By Richard Lee
For the Fort Bend Star
Three bills aiming to restrict certain practices related to abortions came before a Senate panel on Wednesday.
Two deal with the disposition of fetal tissue, and one would add new requirements to a controversial procedure. Health and Human Services Committee Chair Charles Schwertner of Georgetown said it’s important the state affirm its commitment to protecting unborn children.
“The state has a moral obligation to protect our most vulnerable Texans, a group that I believe must unquestionably include the unborn,” he said.
The first bill, SB 8 by Schwertner, comes in response to a series of undercover videos taken at a Houston Planned Parenthood clinic. Schwertner said these videos allegedly showed employees discussing the sale of fetal tissue and changing surgical procedures to ensure more tissue can be recovered in violation of federal law.
His bill would make it illegal in Texas to sell human fetal tissue recovered from elective abortions, and creates a criminal offense for receiving funds garnered from the sale of fetal tissue.
Hospitals would only be permitted to donate fetal tissue from non-elective abortions or miscarriages, and then only to approved university research facilities.
“This bill is meant to address the sincere concerns of literally tens of thousands of Texans, including myself, regarding the donation and potential sale and profit of human fetal tissue derived from elective abortion,” said Schwertner.
Another bill before the committee would require that fetal remains be buried or cremated.
“Today the remains of unborn humans are put in the garbage disposal or a landfill,” said Dallas Sen. Don Huffines. “Unfortunately the way Texas is treating deceased unborn humans is shockingly abhorrent.”
His bill, SB 258, would rely on charitable organizations to help with the cost of interring fetal remains, and would allow women to retain discretion in what manner they want the remains handled.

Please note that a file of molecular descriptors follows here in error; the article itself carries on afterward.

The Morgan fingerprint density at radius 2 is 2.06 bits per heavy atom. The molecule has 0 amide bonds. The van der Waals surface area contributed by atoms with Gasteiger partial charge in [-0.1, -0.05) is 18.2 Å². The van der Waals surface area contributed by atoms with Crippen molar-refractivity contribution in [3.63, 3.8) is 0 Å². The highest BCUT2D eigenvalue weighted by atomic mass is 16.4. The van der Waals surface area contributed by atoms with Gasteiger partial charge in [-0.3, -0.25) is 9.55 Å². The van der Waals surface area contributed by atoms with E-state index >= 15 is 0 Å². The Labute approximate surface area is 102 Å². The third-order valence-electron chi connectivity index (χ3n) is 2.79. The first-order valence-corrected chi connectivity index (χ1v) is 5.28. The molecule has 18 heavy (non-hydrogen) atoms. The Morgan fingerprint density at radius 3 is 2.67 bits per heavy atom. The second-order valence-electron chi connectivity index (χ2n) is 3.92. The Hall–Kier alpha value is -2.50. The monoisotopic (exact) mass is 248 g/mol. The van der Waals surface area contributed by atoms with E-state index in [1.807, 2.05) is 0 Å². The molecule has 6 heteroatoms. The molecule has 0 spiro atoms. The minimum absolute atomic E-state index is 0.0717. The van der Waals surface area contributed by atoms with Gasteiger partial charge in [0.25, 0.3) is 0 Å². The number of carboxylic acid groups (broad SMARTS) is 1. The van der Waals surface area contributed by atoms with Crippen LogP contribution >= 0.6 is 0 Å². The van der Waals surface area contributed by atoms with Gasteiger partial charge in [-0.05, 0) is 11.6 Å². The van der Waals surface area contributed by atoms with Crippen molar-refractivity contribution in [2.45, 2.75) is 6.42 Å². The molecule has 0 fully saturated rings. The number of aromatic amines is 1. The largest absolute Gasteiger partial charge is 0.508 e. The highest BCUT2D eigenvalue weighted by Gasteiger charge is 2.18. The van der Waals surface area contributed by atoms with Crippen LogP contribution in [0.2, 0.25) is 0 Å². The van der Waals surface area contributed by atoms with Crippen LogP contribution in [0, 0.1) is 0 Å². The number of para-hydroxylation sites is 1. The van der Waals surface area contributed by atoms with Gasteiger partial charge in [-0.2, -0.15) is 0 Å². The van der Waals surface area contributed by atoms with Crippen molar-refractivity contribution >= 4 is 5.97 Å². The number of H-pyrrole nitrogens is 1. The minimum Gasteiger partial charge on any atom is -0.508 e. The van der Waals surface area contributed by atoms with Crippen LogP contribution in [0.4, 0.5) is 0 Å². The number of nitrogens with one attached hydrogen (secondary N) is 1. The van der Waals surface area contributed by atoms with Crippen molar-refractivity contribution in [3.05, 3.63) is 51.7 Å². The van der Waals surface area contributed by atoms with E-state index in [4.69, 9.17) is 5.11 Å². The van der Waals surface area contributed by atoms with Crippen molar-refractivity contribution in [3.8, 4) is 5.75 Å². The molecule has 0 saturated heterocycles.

The third bill, SB 415 by Lubbock Sen. Charles Perry, would require that a fetus’ life be terminated before a process called a dilation and evacuation (D&E) abortion is undertaken if the procedure involves the dismemberment of the fetus.
“In other words, the dismemberment cannot be the cause of the demise of the baby,” he said.
The bill would not prohibit second trimester abortions or the D&E procedure itself. Perry added that Texas would be the eighth state to enact such a law. The bills remain pending before the committee.
Also Wednesday, two senators held a press conference to announce their support for reforming the system by which law enforcement seizes personal property allegedly used in the commission of a crime.
This practice, called civil asset forfeiture, can happen in the absence of a criminal conviction, or even the knowledge of the owner. Fort Worth Sen. Konni Burton said it isn’t fair.
“The seizing and keeping of personal property in the absence of a criminal conviction is in opposition to everything this country was founded upon, and it must change,” she said.
Burton has filed a bill to require due process and a criminal conviction before the government can take a person’s property.
This maintains the tool for law enforcement, said Burton, while still preserving the property rights of Texas. She was joined by McAllen Sen. Juan “Chuy” Hinojosa, who said past attempts to fix this problem were half measures.
He believes the standard of evidence required to seize property needs to be raised to a higher standard.
Burton’s bill, SB 320, has been referred to the State Affairs Committee for consideration.